'Good Cause' Is Cause for Concern

27 Pages Posted: 6 Feb 2018

See all articles by James Yates

James Yates

The George Washington University Law School

Date Written: December 17, 2017


Presidential transitions routinely engage in elaborate games of “administrative ping-pong.” The outgoing administration rushes to promulgate rules that align with its party before leaving office — known as midnight rules. Successors quickly attempt to unwind those rules and policies, only to adopt their predecessor’s strategy and rush to promulgate rules before the end of their term. Both pass on an administrative state stuffed with last-minute rules and no good way to undo them, metaphorically hitting the ball back over the net. This game, while comical in theory, is controversial in practice. And it is even more controversial when “major” rules are involved.

President Obama’s administration promulgated over 3,600 rules in 2016 — a nearly 13% increase over 2015. 118 of these rules were “major” rules with an economic impact of at least $100,000,000. Many rules, major or nonmajor, were promulgated without using the Administrative Procedure Act’s (APA) notice and comment (N&C) requirements. And many were “midnight rules” promulgated in Obama’s final months. One popular justification for exempting rules from N&C during Obama’s presidency was the “good cause” exception.

President Trump is now tasked with recalibrating the administrative state to fit his policy goals. Upon taking office, Trump’s chief of staff issued a memorandum to all executive agencies requesting that they delay or revoke various regulations. The D.C. Circuit shined a light on Trump’s delay efforts when it struck down an EPA stay of an Obama-era regulation. Trump is now simultaneously instructing his agencies to adhere to the APA’s procedures and delaying rules by means familiar to his predecessor: the good cause exception. Along with the D.C. Circuit’s decision, this application of good cause has triggered a needed review of the exception and its use to excuse major and nonmajor rules from N&C.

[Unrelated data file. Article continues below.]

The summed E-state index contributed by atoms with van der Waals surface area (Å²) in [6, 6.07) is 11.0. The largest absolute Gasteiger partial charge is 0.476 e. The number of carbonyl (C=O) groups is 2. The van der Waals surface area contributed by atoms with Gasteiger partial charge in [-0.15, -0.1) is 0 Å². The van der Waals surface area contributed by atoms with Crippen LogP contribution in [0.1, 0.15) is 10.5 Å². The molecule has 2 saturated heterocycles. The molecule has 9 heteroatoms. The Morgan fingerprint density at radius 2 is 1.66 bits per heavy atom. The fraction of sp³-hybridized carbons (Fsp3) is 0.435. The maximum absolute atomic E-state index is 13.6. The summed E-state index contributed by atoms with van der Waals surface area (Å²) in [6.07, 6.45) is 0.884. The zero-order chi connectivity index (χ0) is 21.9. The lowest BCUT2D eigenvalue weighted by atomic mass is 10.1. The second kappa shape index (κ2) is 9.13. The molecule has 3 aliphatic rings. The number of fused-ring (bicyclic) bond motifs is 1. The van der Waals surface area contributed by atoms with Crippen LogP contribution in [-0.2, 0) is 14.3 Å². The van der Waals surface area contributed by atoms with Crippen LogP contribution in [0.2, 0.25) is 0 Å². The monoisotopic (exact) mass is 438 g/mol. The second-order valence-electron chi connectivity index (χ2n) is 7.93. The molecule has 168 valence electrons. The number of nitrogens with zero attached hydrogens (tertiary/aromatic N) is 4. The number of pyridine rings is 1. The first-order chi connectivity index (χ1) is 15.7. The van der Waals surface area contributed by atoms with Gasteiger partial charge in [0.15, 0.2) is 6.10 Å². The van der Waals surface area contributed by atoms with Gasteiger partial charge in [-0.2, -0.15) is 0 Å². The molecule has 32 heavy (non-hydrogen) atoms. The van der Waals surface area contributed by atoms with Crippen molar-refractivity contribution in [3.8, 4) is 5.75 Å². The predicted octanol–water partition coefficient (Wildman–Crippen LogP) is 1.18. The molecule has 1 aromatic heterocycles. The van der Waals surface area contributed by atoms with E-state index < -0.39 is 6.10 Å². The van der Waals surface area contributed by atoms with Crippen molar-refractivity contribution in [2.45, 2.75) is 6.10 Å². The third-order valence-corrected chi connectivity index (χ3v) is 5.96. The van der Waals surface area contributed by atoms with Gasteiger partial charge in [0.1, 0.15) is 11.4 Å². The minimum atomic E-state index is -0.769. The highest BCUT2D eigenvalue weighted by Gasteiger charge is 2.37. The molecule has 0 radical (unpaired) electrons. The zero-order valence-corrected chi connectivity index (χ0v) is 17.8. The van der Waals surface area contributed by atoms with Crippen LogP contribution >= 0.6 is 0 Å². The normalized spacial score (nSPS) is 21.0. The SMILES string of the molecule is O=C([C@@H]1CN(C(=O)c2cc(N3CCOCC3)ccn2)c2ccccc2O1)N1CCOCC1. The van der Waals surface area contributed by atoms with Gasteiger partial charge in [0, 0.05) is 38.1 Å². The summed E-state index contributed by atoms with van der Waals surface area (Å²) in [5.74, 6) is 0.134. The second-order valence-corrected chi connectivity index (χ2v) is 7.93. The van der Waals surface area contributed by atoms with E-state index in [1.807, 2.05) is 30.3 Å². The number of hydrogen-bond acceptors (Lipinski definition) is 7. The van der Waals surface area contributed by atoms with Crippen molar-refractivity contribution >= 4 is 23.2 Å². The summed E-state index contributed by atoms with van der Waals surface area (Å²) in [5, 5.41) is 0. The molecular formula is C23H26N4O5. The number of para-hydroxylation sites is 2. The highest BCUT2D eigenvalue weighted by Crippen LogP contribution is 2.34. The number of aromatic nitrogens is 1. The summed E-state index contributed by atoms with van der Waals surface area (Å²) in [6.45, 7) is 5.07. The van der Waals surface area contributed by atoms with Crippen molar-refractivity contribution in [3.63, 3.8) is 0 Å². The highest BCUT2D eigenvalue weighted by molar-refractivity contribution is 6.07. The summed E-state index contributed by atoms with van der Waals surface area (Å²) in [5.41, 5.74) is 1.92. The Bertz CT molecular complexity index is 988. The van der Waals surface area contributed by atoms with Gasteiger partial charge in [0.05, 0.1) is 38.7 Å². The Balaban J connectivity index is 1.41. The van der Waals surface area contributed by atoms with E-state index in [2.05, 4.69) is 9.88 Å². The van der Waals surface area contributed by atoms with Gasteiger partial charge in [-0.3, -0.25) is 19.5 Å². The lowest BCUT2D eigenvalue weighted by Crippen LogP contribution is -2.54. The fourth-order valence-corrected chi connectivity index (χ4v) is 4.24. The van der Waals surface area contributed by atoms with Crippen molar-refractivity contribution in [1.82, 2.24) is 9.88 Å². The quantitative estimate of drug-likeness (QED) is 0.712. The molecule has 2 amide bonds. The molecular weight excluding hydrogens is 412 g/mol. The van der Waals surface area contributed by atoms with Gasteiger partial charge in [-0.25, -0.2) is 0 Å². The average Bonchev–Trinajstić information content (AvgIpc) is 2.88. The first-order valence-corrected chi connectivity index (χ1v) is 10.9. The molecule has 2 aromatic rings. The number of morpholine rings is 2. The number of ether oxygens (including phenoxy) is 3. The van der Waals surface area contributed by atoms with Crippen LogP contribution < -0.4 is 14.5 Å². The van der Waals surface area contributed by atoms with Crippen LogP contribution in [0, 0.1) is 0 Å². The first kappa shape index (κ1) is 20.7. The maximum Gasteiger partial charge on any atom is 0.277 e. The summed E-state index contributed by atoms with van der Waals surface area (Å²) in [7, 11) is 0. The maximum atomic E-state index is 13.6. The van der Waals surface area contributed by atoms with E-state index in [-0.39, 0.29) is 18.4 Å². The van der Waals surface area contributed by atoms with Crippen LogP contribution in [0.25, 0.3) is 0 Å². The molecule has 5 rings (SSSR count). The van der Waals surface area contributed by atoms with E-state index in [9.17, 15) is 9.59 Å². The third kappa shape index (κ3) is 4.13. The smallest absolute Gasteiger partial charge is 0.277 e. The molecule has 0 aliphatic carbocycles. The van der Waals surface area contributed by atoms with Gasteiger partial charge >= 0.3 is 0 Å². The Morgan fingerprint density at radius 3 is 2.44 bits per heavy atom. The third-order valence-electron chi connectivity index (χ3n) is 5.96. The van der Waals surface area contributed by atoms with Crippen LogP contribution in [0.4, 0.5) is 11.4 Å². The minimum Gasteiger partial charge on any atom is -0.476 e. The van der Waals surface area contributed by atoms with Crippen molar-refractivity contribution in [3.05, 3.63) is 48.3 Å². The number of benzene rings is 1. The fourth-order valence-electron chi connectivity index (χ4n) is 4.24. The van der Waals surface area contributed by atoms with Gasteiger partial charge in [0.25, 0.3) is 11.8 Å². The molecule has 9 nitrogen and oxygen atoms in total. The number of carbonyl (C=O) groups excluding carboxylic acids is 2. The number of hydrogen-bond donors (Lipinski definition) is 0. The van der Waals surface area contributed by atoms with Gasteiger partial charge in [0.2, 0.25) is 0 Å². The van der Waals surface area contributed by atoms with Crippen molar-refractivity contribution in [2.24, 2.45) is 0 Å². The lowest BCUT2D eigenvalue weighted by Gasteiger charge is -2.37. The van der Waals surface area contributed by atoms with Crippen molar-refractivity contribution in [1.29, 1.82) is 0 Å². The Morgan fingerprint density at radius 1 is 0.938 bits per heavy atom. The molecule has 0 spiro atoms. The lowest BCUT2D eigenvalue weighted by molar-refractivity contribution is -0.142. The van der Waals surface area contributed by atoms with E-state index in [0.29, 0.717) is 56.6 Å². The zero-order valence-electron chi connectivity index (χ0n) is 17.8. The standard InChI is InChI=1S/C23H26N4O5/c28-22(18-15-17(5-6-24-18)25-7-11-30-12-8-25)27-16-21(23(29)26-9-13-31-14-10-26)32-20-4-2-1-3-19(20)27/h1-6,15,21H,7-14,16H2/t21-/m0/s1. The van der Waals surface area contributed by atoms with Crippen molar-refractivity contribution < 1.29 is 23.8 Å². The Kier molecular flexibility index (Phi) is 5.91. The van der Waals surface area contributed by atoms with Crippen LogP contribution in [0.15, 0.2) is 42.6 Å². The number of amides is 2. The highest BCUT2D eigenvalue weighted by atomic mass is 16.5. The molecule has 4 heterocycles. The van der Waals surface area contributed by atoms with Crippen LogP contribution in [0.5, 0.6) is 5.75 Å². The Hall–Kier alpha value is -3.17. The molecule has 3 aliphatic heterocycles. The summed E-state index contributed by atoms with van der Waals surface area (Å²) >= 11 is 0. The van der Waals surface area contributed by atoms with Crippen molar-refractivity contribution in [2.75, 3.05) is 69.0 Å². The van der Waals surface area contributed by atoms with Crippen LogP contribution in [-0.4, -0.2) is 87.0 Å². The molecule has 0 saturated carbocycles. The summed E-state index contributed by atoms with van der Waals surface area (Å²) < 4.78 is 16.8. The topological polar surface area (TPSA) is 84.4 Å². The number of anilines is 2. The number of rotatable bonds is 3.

This Essay argues that the risk of foregoing prepromulgation N&C is simply too great when dealing with major rules. Major rules are singled out for increased oversight and as such deserve the full extent of available procedures.

Keywords: good cause, APA, Administrative Procedure Act, exemption, exception, notice and comment

Suggested Citation

Yates, James, 'Good Cause' Is Cause for Concern (December 17, 2017). Available at SSRN: https://ssrn.com/abstract=3089469 or http://dx.doi.org/10.2139/ssrn.3089469

James Yates (Contact Author)

The George Washington University Law School ( email )

Washington, DC
United States

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